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In New York bruised by the pandemic, the exodus has started


While many apartments are emptying of their tenants and owners, real estate prices are soaring around the metropolis.

The trauma of the pandemic has already pushed many New Yorkers to leave the city definitively as quickly as possible, leaving many empty apartments and causing property prices to soar around the metropolis.

Read also: In the United States, the interminable first wave of Covid-19

" I was not ready to go, " recalls Nick Barnhorst when he meets again in February. At 41, in New York for 11 years, in love with the city, he was thinking of a move, but not for a year at least. Within a few weeks, his wife became pregnant with his third child and the coronavirus ravaged New York. Suddenly, " it has become: we must get out of here as quickly as possible ". Next week, Nick is expected to sign the deed of sale for a house in Mamaroneck, a wealthy town north of New York. " I always imagined that leaving would be a heartbreak, " says this Californian of origin, " but today, I am at the height of enthusiasm. "

Homes sold more than 20% above the posted price

Leaving for a weekend with his parents-in-law in early March in Massachusetts, a friend of Nick's made a lot more radical. He never returned to live in New York. His wife eight months pregnant, he sold his apartment and bought in Bronxville, a commune located immediately north of the Bronx district. " Nothing that makes New York New York currently works ," says Nick, because theaters, bars, cinemas, concert halls, or museums have not reopened. " So it's easier to leave her." "

Read also: Real estate: country desires are transformed into balconies and terraces

In a booming real estate market, " which leaves no room for negotiation ", Nick had to fight to find the house he was looking for. Around the popular town of Montclair, New Jersey, it is no longer rare to see houses sold more than 20% above the posted price, according to data communicated by Richard Stanton, owner of the agency Stanton Realtors . " I did not expect such a strong demand ," said the real estate agent, who does not expect the supply to catch up with demand before six months or even a year. A resident of Darien, Connecticut, said on condition of anonymity, received several calls from potential buyers while his house was not for sale. " This is the first time this has happened to me, " he says.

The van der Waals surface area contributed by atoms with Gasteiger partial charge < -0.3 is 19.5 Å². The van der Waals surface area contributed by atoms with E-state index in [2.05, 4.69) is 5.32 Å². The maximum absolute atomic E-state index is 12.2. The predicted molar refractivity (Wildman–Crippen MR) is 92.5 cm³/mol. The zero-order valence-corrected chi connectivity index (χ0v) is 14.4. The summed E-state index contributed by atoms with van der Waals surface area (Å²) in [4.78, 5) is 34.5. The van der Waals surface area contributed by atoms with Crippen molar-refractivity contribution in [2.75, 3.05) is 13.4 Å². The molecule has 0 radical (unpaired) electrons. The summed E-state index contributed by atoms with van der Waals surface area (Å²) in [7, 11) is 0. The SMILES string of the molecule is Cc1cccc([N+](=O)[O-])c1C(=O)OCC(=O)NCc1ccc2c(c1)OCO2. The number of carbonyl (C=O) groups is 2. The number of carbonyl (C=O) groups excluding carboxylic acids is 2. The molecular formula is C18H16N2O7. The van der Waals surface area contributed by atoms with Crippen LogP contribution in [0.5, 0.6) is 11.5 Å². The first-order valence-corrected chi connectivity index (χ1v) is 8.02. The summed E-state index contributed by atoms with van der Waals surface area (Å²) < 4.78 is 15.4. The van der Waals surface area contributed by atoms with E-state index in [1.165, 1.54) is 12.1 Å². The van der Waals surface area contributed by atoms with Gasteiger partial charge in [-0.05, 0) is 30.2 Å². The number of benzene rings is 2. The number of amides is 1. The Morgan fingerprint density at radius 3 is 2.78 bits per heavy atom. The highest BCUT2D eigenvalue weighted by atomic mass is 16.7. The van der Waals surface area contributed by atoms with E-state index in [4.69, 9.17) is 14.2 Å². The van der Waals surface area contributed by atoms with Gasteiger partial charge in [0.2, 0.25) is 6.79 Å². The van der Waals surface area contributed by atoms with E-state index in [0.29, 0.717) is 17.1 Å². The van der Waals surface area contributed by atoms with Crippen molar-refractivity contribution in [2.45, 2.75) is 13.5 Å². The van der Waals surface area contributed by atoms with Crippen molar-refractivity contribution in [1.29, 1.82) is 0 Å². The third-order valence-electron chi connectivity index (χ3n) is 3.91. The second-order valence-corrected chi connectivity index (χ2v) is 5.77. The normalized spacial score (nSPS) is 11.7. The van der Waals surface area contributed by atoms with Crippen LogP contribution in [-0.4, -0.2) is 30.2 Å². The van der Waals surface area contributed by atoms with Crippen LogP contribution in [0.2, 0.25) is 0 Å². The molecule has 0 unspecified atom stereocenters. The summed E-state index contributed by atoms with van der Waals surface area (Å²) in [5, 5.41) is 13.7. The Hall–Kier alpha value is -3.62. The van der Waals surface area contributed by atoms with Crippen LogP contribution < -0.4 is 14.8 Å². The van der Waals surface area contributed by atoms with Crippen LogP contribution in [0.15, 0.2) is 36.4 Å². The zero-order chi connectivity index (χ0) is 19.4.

The telework factor

Governor Andrew Cuomo and Mayor Bill de Blasio often compare the current situation to that which followed 9/11, the other great trauma the city has experienced, promising the same rebound. But in real estate, the repercussions of the attacks " were anecdotal, " tempers Richard Stanton.

Read also: These executives who now see themselves working green and full time

" After September 11, the pride of New Yorkers rather made me want to go live in New York, " says Dillon Kondor, guitarist who was then a teenager and lived in the suburbs of the metropolis. He who worked on several musicals on Broadway also took the plunge in June and left New York for an apartment in Tarrytown, in the Hudson Valley. For him, everything changed with one of the first beautiful days of spring, during a walk in Central Park, crowded, where the masks were too rare for his taste.

Returning with his wife, " one of us said: we must leave this city ". In New York, in early July, moving trucks abound during the day. In lower Manhattan, more than 5% of the apartments are vacant, unheard of for ten years that the real estate firm Miller Samuel publishes these statistics.

" There are so many unknowns "

More than 9/11, Richard Stanton compares current economic conditions to the 2003-2005 period, which had seen a wave of New Yorkers pushed out by rising rents. He also mentioned the 1970s, marked by a deterioration in public services and an increase in crime, which many of those who had the means to flee had fled.

Read also: The surprising rebound in the real estate market

But this time, in addition to the coronavirus effect, " there is a heavier tendency linked to the fact that there are going to be more people who will work from home ," analyzes Richard Stanton. In many cases, " we will have a shorter week at the office ."

This movement could even bring down the real estate fever in New York and allow a new generation to settle in a city that would otherwise have been inaccessible to them, imagines the real estate agent. At first, Dillon chose to rent, so as not to leave anything out, while waiting for Broadway to restart. But he has trouble projecting himself back to New York. There are so many unknowns that it seems hard to imagine. "

Source: lefigaro

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